Occupy the Farm protesters break into UC-owned land, tend to crops

Danielle Lee/File
The Occupy the Farm encampment on April 16, 2012 included tents, a kitchen, various gardening supplies, and a chicken coop.

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ALBANY, Calif. — Occupy the Farm protesters broke into UC-owned research land in Albany for the fifth time on Sunday to tend to crops they planted there in the spring.

As UCPD monitored the gate, protesters cut a hole in the fence that surrounds the Gill Tract research land to let in about 30 protesters who had gathered there by noon to harvest.

“We have a long-term vision for the entire Gill Tract to be turned into a center for urban agriculture where people can learn about food justice education and do practical research on soil contamination,” said Anya Kamenskaya, an Occupy the Farm member and a UC Berkeley alumna.

Campus spokesperson Dan Mogulof said UC Berkeley does not have the resources to monitor the area full time but will continue considering whether to allow protesters to cultivate the land. The officers at the site today were told to monitor the protesters and make sure they did not pick or damage any of the produce grown by campus researchers, according to UCPD Sgt. Chris Olivet.

UCPD officers eventually opened the gate for a period of time, allowing protesters to enter and leave freely.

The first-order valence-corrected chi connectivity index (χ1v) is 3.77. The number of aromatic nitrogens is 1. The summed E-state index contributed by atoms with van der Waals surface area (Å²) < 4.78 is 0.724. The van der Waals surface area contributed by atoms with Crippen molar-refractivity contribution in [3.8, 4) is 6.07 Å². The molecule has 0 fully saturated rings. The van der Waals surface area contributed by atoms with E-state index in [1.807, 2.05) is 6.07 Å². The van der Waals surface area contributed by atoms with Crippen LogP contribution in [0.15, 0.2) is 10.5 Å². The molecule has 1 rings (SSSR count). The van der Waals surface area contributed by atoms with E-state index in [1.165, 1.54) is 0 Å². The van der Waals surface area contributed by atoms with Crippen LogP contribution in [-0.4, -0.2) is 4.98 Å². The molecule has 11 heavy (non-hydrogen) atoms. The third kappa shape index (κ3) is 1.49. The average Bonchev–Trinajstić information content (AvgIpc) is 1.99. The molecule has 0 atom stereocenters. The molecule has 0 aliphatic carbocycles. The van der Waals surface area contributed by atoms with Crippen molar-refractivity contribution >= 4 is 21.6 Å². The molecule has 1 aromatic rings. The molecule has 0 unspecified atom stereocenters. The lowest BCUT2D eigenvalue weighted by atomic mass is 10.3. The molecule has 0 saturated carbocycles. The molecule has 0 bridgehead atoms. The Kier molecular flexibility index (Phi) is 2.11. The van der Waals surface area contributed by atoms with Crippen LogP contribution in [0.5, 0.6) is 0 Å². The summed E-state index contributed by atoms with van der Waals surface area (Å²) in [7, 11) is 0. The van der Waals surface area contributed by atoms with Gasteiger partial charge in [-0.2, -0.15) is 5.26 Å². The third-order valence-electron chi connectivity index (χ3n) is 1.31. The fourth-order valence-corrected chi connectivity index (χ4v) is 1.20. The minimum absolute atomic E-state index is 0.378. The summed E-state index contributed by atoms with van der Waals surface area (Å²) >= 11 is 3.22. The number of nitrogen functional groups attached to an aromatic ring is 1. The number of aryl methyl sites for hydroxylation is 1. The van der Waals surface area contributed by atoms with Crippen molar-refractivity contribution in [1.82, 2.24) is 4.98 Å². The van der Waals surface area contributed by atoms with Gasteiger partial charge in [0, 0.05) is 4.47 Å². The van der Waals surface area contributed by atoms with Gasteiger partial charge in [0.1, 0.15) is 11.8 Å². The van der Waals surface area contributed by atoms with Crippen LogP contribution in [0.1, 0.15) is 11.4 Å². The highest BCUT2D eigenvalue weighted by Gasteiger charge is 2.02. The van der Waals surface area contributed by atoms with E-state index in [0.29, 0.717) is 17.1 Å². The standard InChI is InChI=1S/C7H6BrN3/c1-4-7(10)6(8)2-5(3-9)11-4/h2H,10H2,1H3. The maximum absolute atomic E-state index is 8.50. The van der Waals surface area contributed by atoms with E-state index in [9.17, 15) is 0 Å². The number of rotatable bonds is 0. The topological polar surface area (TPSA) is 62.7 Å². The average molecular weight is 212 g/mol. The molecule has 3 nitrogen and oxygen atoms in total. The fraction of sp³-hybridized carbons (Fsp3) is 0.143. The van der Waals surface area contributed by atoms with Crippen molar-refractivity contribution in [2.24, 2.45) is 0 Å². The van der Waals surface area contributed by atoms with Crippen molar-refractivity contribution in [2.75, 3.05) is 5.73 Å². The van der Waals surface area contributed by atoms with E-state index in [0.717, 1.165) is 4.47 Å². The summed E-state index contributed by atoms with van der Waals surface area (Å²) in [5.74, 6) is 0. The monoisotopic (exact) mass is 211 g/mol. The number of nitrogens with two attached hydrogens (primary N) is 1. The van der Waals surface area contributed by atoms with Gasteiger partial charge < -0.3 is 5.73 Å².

“At this point, we are discussing and evaluating possible options,” Mogulof said. “The key priority is protecting academic freedom and any research students have.”

Yet, Occupy the Farm member David Grefrath said he does not see any collaboration happening until the campus agrees to have people specializing in urban agriculture tend to the land in an environmentally sustainable way.

Protests from the Occupy the Farm members began in April after Albany City Council started considering a proposal that would allow the construction of a Whole Foods Market, a senior housing complex and a mixed retail center on a portion of land belonging to UC Berkeley’s University Village housing complex. The proposal was approved by the council in July, but construction has yet to begin.

Contact Alyssa Neumann at [email protected].

Correction(s):
A previous version of this article incorrectly listed Amruta Trivedi as the author of the article. In fact, Alyssa Neumann wrote the article.